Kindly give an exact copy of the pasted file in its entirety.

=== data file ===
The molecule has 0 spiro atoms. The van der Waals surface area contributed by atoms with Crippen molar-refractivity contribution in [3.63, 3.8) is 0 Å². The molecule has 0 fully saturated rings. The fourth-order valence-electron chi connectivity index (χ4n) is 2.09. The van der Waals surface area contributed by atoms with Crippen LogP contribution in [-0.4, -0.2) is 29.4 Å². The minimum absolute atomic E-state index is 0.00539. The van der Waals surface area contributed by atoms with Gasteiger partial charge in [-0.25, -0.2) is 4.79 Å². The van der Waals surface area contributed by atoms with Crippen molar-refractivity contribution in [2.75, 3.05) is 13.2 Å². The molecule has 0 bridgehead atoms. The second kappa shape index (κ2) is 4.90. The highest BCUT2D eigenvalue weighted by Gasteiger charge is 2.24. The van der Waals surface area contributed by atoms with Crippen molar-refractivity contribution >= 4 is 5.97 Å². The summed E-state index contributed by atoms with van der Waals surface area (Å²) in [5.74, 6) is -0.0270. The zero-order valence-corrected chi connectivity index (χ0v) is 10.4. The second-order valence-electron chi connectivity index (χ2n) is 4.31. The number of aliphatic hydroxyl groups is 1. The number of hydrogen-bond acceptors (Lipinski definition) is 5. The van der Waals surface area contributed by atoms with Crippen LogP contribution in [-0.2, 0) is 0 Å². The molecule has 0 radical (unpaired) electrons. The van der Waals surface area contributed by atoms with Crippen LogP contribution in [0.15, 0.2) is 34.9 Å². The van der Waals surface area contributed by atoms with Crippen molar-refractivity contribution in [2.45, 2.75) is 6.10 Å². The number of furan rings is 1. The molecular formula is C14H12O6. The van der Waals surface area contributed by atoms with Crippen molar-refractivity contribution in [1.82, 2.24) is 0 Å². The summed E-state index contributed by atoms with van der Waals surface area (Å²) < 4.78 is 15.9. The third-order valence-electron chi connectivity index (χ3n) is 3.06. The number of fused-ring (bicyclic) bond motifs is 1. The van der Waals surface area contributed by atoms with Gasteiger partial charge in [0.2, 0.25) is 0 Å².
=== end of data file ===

The molecule has 0 spiro atoms. The van der Waals surface area contributed by atoms with Crippen molar-refractivity contribution in [3.63, 3.8) is 0 Å². The molecule has 0 fully saturated rings. The fourth-order valence-electron chi connectivity index (χ4n) is 2.09. The van der Waals surface area contributed by atoms with Crippen LogP contribution in [-0.4, -0.2) is 29.4 Å². The minimum absolute atomic E-state index is 0.00539. The van der Waals surface area contributed by atoms with Gasteiger partial charge in [-0.25, -0.2) is 4.79 Å². The van der Waals surface area contributed by atoms with Crippen molar-refractivity contribution in [2.75, 3.05) is 13.2 Å². The molecule has 0 bridgehead atoms. The second kappa shape index (κ2) is 4.90. The highest BCUT2D eigenvalue weighted by Gasteiger charge is 2.24. The van der Waals surface area contributed by atoms with Crippen molar-refractivity contribution >= 4 is 5.97 Å². The summed E-state index contributed by atoms with van der Waals surface area (Å²) in [5.74, 6) is -0.0270. The zero-order valence-corrected chi connectivity index (χ0v) is 10.4. The second-order valence-electron chi connectivity index (χ2n) is 4.31. The number of aliphatic hydroxyl groups is 1. The number of hydrogen-bond acceptors (Lipinski definition) is 5. The van der Waals surface area contributed by atoms with Crippen LogP contribution in [-0.2, 0) is 0 Å². The molecule has 0 radical (unpaired) electrons. The van der Waals surface area contributed by atoms with Crippen LogP contribution in [0.15, 0.2) is 34.9 Å². The van der Waals surface area contributed by atoms with Crippen molar-refractivity contribution in [2.45, 2.75) is 6.10 Å². The number of furan rings is 1. The molecular formula is C14H12O6. The van der Waals surface area contributed by atoms with Crippen molar-refractivity contribution in [1.82, 2.24) is 0 Å². The summed E-state index contributed by atoms with van der Waals surface area (Å²) < 4.78 is 15.9. The third-order valence-electron chi connectivity index (χ3n) is 3.06. The number of fused-ring (bicyclic) bond motifs is 1. The van der Waals surface area contributed by atoms with Gasteiger partial charge in [0.2, 0.25) is 0 Å².